Both trims are available with a Cold Zone package that adds a battery warmer and heated outside mirrors. ES models may be purchased with a Level 3 quick-charging port, while SE models are available with a Premium package that includes a hard-drive-based navigation system, Mitsubishi's Fuse hands-free link system, steering-wheel-mounted audio controls and a quick-charging port.
Powertrains and Performance
The 2012 Mitsubishi i is powered by a 49-kilowatt electric motor (66 horsepower and 145 pound-feet of torque) fed by a lithium-ion battery pack with peak storage of 16 kWh.
Driving range is an EPA-estimated 62 miles per charge, but real-world range can be significantly less, depending on driving style, traffic conditions, cruising speed, geography (uphill slopes will reduce range since the motor works harder) and battery age. In fact, even ambient temperature can affect cruising range, since extreme temperatures are detrimental to battery performance. The EPA has given the i an excellent energy efficiency equivalent rating (MPGe) of 126 mpg city/99 mpg highway and 112 mpg combined.
The 2012 Mitsubishi i comes standard with antilock brakes (front disc, rear drum), stability and traction control, front-seat side airbags and side curtain airbags.
Interior Design and Special Features
The Mitsubishi i's tall body offers up ample headroom, and while most people should find front legroom comfortable enough, keep in mind that it trails that of the Leaf, Focus Electric and Golf TDI. Rear legroom is a bit tight and the backseats are flat and not terribly supportive. With just 13.2 cubic feet of space behind the backseats, the i comes up short in cargo capacity relative to its rivals, though there's enough room back there to squeeze in golf clubs or a standard-sized suitcase. The picture improves with the rear seats folded; cargo capacity expands to a healthy 50.4 cubic feet.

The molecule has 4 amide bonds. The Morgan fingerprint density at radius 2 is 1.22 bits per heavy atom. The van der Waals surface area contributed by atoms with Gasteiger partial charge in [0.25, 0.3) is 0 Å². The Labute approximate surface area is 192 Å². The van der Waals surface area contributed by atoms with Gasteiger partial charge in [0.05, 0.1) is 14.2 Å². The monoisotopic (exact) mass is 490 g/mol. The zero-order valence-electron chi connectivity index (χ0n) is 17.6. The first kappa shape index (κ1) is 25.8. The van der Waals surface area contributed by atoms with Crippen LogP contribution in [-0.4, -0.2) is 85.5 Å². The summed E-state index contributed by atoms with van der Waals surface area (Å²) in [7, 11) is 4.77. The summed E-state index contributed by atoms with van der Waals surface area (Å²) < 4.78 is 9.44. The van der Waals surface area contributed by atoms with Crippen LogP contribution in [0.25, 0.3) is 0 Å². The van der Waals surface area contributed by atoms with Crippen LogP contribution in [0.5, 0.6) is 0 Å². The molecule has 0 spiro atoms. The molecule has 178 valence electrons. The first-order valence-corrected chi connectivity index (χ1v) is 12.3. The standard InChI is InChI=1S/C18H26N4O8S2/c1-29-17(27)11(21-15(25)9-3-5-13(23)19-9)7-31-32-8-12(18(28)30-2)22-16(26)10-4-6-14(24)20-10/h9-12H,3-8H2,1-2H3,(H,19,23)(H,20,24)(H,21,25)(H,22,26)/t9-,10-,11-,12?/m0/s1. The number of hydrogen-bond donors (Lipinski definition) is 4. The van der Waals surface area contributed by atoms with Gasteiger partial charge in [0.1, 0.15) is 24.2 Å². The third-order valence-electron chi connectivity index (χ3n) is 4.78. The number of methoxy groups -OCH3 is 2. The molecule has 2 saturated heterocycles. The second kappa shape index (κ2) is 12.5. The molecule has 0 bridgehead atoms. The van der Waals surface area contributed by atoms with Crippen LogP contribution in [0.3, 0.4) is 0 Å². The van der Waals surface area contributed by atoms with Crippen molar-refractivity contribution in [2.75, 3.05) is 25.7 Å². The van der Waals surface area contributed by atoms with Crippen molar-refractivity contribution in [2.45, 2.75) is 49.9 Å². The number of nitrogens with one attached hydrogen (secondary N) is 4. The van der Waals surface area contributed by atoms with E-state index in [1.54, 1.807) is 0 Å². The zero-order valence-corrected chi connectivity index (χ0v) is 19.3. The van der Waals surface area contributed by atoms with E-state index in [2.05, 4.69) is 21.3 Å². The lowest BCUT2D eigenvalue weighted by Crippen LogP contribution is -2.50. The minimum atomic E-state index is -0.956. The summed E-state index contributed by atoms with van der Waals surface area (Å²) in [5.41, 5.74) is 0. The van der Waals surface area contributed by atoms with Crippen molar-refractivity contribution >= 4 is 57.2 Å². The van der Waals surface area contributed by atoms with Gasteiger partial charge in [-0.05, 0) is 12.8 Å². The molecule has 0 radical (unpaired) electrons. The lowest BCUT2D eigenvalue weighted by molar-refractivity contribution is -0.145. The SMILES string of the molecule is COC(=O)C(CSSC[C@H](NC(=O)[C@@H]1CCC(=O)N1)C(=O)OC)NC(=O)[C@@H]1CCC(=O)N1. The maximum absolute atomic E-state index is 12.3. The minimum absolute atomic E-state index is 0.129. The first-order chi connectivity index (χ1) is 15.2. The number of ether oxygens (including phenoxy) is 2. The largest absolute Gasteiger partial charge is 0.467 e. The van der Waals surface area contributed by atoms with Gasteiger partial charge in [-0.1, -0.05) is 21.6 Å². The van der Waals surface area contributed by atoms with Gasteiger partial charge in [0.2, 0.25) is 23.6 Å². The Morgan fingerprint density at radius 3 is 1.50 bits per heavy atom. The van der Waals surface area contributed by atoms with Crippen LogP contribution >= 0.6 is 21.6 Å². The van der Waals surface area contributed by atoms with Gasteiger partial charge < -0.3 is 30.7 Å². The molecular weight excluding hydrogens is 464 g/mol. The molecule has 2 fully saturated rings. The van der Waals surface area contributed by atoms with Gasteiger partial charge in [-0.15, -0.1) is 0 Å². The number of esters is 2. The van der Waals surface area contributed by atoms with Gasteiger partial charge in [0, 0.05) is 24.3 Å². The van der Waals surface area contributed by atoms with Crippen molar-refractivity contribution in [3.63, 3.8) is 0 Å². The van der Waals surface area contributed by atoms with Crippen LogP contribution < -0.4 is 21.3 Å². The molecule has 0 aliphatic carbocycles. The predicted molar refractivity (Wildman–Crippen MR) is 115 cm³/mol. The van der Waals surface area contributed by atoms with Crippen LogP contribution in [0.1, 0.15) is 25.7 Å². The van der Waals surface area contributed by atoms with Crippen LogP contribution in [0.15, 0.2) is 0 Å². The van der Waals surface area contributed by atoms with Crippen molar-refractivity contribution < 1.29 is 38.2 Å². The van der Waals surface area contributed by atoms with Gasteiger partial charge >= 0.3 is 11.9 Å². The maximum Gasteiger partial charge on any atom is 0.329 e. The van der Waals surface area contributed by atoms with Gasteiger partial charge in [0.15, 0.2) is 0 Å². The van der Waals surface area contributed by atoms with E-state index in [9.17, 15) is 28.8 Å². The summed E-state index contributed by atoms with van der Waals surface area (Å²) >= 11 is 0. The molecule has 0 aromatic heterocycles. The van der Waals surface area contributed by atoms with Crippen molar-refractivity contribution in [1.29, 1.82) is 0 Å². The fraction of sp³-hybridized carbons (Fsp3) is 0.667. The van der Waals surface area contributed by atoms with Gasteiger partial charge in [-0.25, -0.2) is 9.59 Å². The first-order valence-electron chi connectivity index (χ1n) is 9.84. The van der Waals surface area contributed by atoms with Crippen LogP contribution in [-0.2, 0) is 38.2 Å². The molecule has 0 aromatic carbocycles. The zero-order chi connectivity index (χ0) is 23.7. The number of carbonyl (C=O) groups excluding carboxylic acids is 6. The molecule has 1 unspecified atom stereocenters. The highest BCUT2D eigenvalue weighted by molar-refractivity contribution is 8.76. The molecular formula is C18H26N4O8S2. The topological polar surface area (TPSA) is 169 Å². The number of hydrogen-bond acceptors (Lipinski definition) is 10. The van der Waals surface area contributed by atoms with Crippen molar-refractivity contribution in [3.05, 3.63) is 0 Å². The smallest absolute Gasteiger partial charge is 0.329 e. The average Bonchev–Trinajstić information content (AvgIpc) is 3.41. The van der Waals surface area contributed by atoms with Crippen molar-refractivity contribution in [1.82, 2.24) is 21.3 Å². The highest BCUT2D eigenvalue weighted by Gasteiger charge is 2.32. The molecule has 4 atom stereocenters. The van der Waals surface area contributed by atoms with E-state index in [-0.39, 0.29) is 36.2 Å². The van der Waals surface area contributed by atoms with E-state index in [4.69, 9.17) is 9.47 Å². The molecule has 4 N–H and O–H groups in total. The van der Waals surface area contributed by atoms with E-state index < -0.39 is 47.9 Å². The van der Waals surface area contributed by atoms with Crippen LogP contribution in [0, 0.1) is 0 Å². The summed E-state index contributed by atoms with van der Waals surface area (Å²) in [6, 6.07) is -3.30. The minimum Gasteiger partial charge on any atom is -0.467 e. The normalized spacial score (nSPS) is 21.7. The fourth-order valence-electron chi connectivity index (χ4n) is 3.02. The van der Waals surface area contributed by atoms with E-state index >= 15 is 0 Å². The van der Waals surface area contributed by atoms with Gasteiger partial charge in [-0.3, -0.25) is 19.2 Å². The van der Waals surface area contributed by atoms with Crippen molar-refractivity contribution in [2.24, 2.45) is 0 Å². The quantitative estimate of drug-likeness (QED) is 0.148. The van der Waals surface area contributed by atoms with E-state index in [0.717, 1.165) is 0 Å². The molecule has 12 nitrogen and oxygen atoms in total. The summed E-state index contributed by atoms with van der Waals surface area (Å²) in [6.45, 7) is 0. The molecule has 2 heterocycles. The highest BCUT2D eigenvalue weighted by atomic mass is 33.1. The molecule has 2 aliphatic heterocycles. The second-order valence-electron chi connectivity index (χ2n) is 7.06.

Many hybrids and electric cars feature cabins loaded with cutting-edge style and tech, but the i isn't one of them. Hard plastics abound, and the plain, no-nonsense presentation of its dash and controls is more in keeping with that of your typical bargain-priced subcompact than anything else. At the same time, standard equipment includes a remote system that allows you to pre-activate the car's climate control and charging timer.
Like all electric cars, the 2012 Mitsubishi i boasts a quiet cabin, which is the byproduct of an absence of recurring explosions from an internal combustion engine; the only sound from the electric motor is a whir that kicks in when you go heavy on the throttle. There's some wind, tire and road noise at higher speeds, but overall the cabin remains quiet enough to allow for easy conversation.
We achieved a top speed of 81 mph in the Mitsubishi i, which is slower than the Leaf's top speed of 90 mph. This top speed was enough to allow the i to keep up on the highway without any tense moments; still, this limitation underlines the fact that this Mitsu is better suited for city motoring than highway travel. As with other electrics, the i has ample pep off the line, allowing the car to easily get up to speed in metro traffic.
Despite its tall body, the Mitsubishi corners with poise. Three drive settings are offered. "Eco" reduces the rate of battery consumption to improve energy economy, while "B" increases regenerative braking to achieve the same result. The most natural-feeling setting is "D," which allows for full power and torque; in this setting, the i feels as responsive and engaging as any gas-only subcompact.